As far as I can tell, most experienced traders recommend paper trading as a way to test a strategy and learn about market behaviour before risking any hard-earned cash. They also advise to study hard and read loads of books before doing anything. Obviously, that’s all very sensible.
However, is it right for me?
When it comes to trading styles and strategies many experienced traders will tell you that these have to suit your personality. You cannot just copy somebody else’s system. So, why is it that there appears to be only one way of learning? Study, study, study until it comes out of your ears, then paper trade and study more, and if you’re still with it, enter the real markets and keep studying.
I don’t doubt for a minute that trading is a lifelong learning exercise. That’s one of the aspects that attract me to it. However, we already know from school how we learn best – some love devouring books, others prefer a practical approach and so on.
When I got interested in stock trading, I made sure to know some essentials; I mean, total basics of chart reading. That was all very interesting, but I didn’t even know how to open a trading account. So, to see whether the whole thing is worth my while, I had to try it out for real. I had to go through the process. I knew I’d lose some money and accepted this fact. Obviously, I was hoping to keep the amount minimal. That didn’t quite work as hoped due to my impatience, but I had put a rule in place to make myself stop trading when I hit a threshold. In parallel, I also started paper trading to limit the risk to my account, but still practise chart reading.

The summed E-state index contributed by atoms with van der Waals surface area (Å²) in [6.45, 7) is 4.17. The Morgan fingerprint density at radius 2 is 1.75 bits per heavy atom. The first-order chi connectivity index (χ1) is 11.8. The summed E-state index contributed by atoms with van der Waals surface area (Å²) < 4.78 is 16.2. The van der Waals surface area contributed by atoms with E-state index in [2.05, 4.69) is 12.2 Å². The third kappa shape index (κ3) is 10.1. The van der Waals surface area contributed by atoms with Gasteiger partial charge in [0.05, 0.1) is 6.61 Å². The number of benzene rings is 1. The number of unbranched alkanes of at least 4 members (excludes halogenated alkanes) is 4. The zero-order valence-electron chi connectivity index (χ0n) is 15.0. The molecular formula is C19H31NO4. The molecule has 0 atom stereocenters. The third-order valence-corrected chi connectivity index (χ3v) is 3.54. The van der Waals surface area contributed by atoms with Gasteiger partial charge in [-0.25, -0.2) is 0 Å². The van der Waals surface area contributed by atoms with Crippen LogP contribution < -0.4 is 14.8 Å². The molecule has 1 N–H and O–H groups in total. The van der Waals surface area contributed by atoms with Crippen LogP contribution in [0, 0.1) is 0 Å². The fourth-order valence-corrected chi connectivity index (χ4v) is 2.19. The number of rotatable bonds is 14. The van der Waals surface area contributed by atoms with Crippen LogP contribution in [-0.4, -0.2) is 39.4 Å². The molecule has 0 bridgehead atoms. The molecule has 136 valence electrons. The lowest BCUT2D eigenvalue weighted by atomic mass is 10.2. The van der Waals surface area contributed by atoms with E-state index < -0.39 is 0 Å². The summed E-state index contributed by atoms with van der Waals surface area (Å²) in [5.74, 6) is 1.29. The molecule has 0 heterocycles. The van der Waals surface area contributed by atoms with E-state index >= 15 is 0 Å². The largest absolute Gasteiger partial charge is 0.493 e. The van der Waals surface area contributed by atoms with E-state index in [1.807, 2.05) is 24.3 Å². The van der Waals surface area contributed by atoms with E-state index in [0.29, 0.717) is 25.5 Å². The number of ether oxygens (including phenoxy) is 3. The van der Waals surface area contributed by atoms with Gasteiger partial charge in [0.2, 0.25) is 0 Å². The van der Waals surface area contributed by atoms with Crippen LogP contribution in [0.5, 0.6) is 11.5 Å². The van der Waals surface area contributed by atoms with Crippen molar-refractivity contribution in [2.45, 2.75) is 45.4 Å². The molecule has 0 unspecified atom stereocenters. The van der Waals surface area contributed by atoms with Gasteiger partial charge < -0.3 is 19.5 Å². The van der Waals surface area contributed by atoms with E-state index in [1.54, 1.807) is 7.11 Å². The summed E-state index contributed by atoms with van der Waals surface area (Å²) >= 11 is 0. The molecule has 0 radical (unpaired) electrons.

People who are adamant that newbies should not enter the markets are well-meaning and want to spare us the pain of losing cash. However, there are important lessons in that pain which paper trading just won’t teach me.
At the beginning, I was slightly nervous about taking out a trade on paper. Now, it doesn’t mean anything much emotionally. Of course, I don’t enjoy losing on a paper trade, but it’s only numbers in a spreadsheet. Just like for real trades, I take notes along the fake trade such as reasons for entry or exit, emotions and thoughts. It’s an academic exercise. Nothing more and nothing less.
Had I just studied on and on without any market exposure, I would have assumed for way too long that I will be a day trader – my initial idea. Trying it out for real has demonstrated that this is way too nerve-wrecking for me and nearly impossible to reconcile with my job and other interests.
There are loads of other observations – discoveries even – I have made about myself by trading for real. A bit of a costly process, yes, but such valuable insights!
Don’t get me wrong, paper trading absolutely has its uses. They will differ between people and depend on one’s circumstances. Currently, there are four reasons for me to paper trade alongside real trading:
- to test a new indicator or strategy
- to take out a trade I’m not sure about because the signals don’t look quite right, but I want to make myself keep an eye on the stock. I’d forget about it otherwise.
- I don’t have enough cash to take out all promising trades but want to keep an eye on all of the stocks.
- to get familiar with the platform/interface of a new broker using their demo account. This point is a theoretical consideration at the moment, but I’ll probably try it soon.